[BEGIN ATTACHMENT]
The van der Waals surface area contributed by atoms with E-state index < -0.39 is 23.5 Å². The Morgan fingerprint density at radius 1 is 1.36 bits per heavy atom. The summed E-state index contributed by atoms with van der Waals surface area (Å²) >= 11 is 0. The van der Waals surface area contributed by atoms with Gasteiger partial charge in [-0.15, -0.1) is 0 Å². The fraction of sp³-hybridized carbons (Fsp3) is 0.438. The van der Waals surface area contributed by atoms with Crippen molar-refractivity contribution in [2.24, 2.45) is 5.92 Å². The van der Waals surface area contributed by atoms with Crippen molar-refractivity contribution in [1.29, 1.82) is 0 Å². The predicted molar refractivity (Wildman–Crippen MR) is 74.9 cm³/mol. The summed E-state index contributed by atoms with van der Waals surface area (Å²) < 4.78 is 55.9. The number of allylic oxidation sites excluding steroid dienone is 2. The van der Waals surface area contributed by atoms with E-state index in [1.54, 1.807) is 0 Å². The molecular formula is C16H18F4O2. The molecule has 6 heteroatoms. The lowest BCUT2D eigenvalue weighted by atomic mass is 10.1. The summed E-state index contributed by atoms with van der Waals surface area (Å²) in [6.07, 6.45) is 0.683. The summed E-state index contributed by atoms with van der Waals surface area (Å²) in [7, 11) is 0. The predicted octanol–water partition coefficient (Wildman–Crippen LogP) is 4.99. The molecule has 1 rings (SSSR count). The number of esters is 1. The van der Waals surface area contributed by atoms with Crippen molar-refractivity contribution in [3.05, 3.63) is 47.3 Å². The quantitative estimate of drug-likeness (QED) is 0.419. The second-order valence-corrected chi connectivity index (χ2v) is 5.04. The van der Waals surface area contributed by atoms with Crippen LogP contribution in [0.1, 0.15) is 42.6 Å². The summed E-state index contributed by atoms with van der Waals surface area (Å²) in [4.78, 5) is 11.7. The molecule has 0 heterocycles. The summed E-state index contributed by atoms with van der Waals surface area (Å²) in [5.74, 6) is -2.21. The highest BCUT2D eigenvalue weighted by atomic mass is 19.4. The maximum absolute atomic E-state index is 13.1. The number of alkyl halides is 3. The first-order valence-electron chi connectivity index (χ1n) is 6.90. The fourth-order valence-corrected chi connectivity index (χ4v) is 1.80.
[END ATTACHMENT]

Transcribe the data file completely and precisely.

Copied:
The van der Waals surface area contributed by atoms with E-state index < -0.39 is 23.5 Å². The Morgan fingerprint density at radius 1 is 1.36 bits per heavy atom. The summed E-state index contributed by atoms with van der Waals surface area (Å²) >= 11 is 0. The van der Waals surface area contributed by atoms with Gasteiger partial charge in [-0.15, -0.1) is 0 Å². The fraction of sp³-hybridized carbons (Fsp3) is 0.438. The van der Waals surface area contributed by atoms with Crippen molar-refractivity contribution in [2.24, 2.45) is 5.92 Å². The van der Waals surface area contributed by atoms with Crippen molar-refractivity contribution in [1.29, 1.82) is 0 Å². The predicted molar refractivity (Wildman–Crippen MR) is 74.9 cm³/mol. The summed E-state index contributed by atoms with van der Waals surface area (Å²) < 4.78 is 55.9. The number of allylic oxidation sites excluding steroid dienone is 2. The van der Waals surface area contributed by atoms with E-state index in [1.54, 1.807) is 0 Å². The molecular formula is C16H18F4O2. The molecule has 6 heteroatoms. The lowest BCUT2D eigenvalue weighted by atomic mass is 10.1. The summed E-state index contributed by atoms with van der Waals surface area (Å²) in [6.07, 6.45) is 0.683. The summed E-state index contributed by atoms with van der Waals surface area (Å²) in [7, 11) is 0. The predicted octanol–water partition coefficient (Wildman–Crippen LogP) is 4.99. The molecule has 1 rings (SSSR count). The number of esters is 1. The van der Waals surface area contributed by atoms with Crippen molar-refractivity contribution in [3.05, 3.63) is 47.3 Å². The quantitative estimate of drug-likeness (QED) is 0.419. The second-order valence-corrected chi connectivity index (χ2v) is 5.04. The van der Waals surface area contributed by atoms with Crippen LogP contribution in [0.1, 0.15) is 42.6 Å². The summed E-state index contributed by atoms with van der Waals surface area (Å²) in [4.78, 5) is 11.7. The molecule has 0 heterocycles. The summed E-state index contributed by atoms with van der Waals surface area (Å²) in [5.74, 6) is -2.21. The highest BCUT2D eigenvalue weighted by atomic mass is 19.4. The maximum absolute atomic E-state index is 13.1. The number of alkyl halides is 3. The first-order valence-electron chi connectivity index (χ1n) is 6.90. The fourth-order valence-corrected chi connectivity index (χ4v) is 1.80.